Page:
Can people with opposing views find common ground?
Perhaps, but it takes a willingness to move beyond their positions.
Identifying the interests behind strongly held positions may assist any number of people who hold opposing views to discover they really do have something in common. To demonstrate, let’s consider a scenario where opposing positions about private rights versus public rights are being broadcast in a municipal setting.
In this example, a public meeting has been convened in some local community to review proposed zoning policies.
Resident A, who is concerned about too much government regulation, stands up and says, “I oppose planning and zoning regulations because I am worried that big government will be telling me what I can and cannot do with my property. Zoning will devalue my land!”
Resident B, a newcomer to the area, speaks next. “As a newcomer to this county I demand a zoning policy be enacted now! I don’t want strange people with mobile homes moving into my nice neighborhood! I want to maintain my property value and high standard of living.”
The positions or desired outcomes of Resident A and B are at odds with each other. Resident A does NOT want zoning. Resident B does want zoning.
However, when looking more closely at what Resident A and B said, some of their interests or underlying concerns are similar. For instance, Resident A values individual freedom and maintaining property values. Resident B wants to preserve the neighborhood and quality of life, as well as maintaining property values.
Resident A and Resident B share similar interests because they both want to maintain property values and their personal quality of life.
Once similar interests have been recognized, both/and thinking is introduced. By identifying a both/and question, the residents may be able to move toward a zoning decision that will satisfy both of their interests, despite holding different positions.
The both/and question could be, “What can the Planning Commission do to maintain property values AND personal quality of life?” This is when the residents attending the meeting, perhaps with the help of the planning commission or a facilitator, would brainstorm possible solutions.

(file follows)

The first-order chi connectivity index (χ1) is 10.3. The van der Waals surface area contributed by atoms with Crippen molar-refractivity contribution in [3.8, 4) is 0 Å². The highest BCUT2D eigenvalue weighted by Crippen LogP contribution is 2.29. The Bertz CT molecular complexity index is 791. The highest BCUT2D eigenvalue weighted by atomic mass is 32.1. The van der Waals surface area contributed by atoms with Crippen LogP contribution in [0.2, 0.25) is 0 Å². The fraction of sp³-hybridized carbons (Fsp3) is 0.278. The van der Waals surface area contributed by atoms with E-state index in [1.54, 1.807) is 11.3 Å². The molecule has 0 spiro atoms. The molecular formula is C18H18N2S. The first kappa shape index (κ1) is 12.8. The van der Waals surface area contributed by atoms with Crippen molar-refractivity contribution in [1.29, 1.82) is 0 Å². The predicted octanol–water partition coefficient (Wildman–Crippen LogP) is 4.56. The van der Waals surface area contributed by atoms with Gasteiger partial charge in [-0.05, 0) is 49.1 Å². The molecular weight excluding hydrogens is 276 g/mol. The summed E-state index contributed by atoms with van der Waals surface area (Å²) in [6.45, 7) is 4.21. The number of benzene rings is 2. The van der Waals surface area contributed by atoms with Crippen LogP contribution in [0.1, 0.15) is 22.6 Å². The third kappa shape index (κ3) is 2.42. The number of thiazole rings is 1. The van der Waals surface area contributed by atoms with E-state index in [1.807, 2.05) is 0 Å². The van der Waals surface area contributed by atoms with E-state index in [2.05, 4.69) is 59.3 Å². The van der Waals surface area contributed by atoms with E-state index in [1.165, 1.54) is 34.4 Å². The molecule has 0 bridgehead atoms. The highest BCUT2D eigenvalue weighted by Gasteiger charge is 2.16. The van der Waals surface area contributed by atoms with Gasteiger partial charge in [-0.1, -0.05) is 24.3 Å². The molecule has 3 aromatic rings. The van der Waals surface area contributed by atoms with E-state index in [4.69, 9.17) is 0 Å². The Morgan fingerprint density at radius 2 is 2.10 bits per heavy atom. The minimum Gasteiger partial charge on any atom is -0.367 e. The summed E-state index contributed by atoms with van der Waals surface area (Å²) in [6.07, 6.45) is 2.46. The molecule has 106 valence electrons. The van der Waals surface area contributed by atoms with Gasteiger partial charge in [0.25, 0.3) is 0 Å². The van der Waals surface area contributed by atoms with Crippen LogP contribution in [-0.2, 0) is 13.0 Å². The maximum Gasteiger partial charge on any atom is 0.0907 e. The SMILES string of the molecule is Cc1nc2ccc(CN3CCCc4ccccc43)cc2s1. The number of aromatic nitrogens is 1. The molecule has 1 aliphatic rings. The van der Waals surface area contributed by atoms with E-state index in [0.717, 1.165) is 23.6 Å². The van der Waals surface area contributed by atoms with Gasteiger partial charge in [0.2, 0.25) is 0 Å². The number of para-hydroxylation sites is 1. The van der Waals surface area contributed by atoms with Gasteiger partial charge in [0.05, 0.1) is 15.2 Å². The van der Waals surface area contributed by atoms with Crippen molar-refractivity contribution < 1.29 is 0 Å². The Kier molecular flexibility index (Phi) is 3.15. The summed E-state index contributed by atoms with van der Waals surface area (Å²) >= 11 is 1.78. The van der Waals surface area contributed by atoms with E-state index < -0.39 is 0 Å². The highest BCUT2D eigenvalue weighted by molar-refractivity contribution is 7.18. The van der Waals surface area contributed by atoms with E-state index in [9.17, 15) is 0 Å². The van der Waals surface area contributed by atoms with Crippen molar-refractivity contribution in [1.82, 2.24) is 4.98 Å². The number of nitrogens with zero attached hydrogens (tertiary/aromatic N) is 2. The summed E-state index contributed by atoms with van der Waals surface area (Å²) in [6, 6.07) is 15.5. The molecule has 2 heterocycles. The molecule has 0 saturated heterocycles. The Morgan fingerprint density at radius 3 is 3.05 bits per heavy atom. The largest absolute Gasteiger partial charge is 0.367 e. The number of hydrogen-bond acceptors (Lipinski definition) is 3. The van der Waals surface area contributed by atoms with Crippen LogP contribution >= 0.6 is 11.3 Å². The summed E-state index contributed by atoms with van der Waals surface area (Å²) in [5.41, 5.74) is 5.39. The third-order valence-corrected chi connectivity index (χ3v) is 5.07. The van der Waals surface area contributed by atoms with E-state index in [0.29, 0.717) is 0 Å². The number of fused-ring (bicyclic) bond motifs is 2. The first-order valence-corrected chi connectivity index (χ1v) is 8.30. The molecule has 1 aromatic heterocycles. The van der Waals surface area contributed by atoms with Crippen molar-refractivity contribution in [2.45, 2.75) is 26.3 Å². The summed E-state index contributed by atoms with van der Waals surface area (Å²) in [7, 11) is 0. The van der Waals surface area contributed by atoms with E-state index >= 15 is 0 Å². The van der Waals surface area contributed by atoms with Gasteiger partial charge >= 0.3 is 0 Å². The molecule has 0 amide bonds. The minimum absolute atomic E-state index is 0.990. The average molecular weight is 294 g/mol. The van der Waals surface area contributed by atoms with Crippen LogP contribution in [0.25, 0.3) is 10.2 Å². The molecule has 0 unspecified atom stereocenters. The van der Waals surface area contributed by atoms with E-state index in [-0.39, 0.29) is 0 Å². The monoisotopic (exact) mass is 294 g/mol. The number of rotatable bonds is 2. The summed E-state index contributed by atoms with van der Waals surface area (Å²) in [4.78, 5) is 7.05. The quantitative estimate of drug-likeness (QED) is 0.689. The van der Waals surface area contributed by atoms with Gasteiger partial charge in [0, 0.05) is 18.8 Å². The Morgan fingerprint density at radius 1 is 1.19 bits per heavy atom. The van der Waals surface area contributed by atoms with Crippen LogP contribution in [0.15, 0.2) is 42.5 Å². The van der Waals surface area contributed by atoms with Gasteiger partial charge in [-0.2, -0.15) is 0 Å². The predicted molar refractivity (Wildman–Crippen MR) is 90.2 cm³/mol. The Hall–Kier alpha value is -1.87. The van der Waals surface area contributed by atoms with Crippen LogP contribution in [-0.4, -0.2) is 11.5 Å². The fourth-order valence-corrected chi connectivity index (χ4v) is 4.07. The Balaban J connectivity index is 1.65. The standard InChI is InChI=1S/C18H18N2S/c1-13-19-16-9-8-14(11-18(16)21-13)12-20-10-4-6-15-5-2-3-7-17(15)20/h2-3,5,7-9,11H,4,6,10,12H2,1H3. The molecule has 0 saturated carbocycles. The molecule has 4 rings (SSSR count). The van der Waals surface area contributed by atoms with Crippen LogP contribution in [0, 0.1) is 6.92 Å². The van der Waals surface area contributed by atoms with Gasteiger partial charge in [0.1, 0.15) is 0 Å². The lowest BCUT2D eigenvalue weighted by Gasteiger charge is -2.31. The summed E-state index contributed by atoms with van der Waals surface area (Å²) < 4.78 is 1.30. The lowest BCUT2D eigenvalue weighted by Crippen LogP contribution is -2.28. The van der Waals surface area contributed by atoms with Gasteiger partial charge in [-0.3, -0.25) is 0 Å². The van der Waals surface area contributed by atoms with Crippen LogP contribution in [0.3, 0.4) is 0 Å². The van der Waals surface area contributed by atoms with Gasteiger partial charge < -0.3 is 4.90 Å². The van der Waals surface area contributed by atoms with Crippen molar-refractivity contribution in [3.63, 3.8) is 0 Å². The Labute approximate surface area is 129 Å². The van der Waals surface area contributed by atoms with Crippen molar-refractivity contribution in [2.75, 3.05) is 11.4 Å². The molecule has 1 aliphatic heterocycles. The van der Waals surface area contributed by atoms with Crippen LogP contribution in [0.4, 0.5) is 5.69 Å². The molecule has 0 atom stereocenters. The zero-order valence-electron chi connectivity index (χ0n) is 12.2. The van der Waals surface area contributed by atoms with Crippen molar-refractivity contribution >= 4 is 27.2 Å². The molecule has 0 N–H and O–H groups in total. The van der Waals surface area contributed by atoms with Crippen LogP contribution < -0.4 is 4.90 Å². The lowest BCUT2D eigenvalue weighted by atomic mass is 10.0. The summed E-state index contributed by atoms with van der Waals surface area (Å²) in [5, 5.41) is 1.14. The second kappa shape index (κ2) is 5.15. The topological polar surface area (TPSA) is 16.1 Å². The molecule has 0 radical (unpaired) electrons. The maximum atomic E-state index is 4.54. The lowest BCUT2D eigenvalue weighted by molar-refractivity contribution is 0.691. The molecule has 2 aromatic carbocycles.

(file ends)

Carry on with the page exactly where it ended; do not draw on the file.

After recording the ideas, the facilitator or planning commissioner leading the discussion, would help the residents clarify and prioritize the brainstormed solutions.
As this simple example illustrates, the process of identifying interests behind a person’s positions, determining a both/and question and brainstorming possible solutions, can lead to finding common ground between people that hold different positions. If willing to stay in dialogue opposing parties may even discover there is something they can work on together!
Publications providing more detailed information about brainstorming and prioritizing may be found on the Michigan State University Extension website -Brainstorming is Divergent Thinking, Three Simple Brainstorming Tools, Three Simple Decision-Making Tools and Make Decisions Easier with this Prioritizing Tool.
Michigan State University Extensions’ Leadership and Community Engagement team offer programs, such as Facilitative Leadership and Advanced Facilitative Leadership, that help leaders, managers and citizens build important skills and teach tools that promote effective communication.
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